Tim, it was still there in the 1971 city directory. That is the latest city directory I have access to.

  6. Tim Hatcher says:

    Loved reading this post! Brought back memories of a small grocery store in Ridglea in the early 60s, near the vicinity of Tex Blvd and Hemsell (a residential neighborhood). Seems like it may have been a converted garage, rather than a more formal structure, and was run by a Mr. Crocker, if memory serves correctly. We called it “Crocker’s Store” and would walk to it occasionally to buy snacks and sodas. I have never found info about it anywhere on the web.

    • hometown says:

      Thanks, Tim. I have wondered if some of the small stores situated on the short side of a residential block beside an alley were converted garages. By the way, there was a Crowder grocery store owned by Albert R. Crowder Jr. at 3316A Olive Place near the area you remember.

  7. Doug Sutherland says:

    In the 40’s and 50’s there were 3 neighborhood groceries in a 300′ span. Hotop’s at 3246 S Adams, Woodall’s at 1008 Shaw and Blue Ribbon “Walter’s” at 1008 Shaw. All structures are still there and in good condition.

    • hometown says:

      It was the same in Poly, Doug, in the 1950s. I don’t know how they competed with each other and with the larger stores such as A. L. Davis, Worth Food Mart, Houlihan’s, and, of course, Buddie’s. Some were no larger than a two-car garage.

  8. Thaddeus says:

    I don’t Harlow’s Grocery, Jack and Florence Elizabeth Harlow. 2460 E. Rosedale, in Poly?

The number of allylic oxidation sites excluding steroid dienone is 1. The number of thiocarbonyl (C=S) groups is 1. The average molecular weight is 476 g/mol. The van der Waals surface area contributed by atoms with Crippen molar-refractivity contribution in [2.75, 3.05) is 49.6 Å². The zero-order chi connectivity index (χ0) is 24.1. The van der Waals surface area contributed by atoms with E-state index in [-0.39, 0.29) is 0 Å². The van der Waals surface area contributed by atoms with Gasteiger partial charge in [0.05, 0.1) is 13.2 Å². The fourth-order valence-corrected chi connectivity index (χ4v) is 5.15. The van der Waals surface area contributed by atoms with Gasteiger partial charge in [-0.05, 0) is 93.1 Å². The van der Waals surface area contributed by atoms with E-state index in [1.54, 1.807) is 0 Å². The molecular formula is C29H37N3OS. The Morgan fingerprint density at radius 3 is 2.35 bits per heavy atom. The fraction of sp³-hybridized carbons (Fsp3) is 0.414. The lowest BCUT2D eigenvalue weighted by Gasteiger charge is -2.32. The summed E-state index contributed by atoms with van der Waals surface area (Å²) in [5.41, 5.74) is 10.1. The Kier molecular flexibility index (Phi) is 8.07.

• hometown says:

      Thaddeus, I remember Harlow’s. As a kid I bought sixteen-ounce Topp Cola sodas there when playing baseball at Sycamore Park. When it comes to any aspect of Fort Worth history, space (and limited reader interest) always makes any sampling incomplete.

  9. Michael Lavender says:

    I lived on Crouch St., about a block from the A. L Davis store. It was just across the street (then Tarrant Road) from what I think was a YMCA at the corner of Edgewood Terrace and Tarrant road.
    Walking to the store was high adventure for me in the 50’s.

    • hometown says:

      Michael, I remember my family shopping at that A. L. Davis, probably as we were going to the family farm south of Arlington before the lake was built.

  10. Ramiro Garza says:

    Hi Mike. Thanks, brought back many memories. I spent my middle school to high school years at that store on Wichita St. Mom (and sometimes dad when he wanted to check out the meat department) would shop there for our daily bread (unless mom made tortillas, ha). Sometimes a cute cashier would be working and I would go in, but mostly I waited in the car for what seemed forever (mom liked getting out of the house)

    • hometown says:

      I was not in that store often, but for some reason I associate it with Gerry Elser, a big guy I played East Side baseball with. He probably went to Forest Oak. I musta seen him in that store once.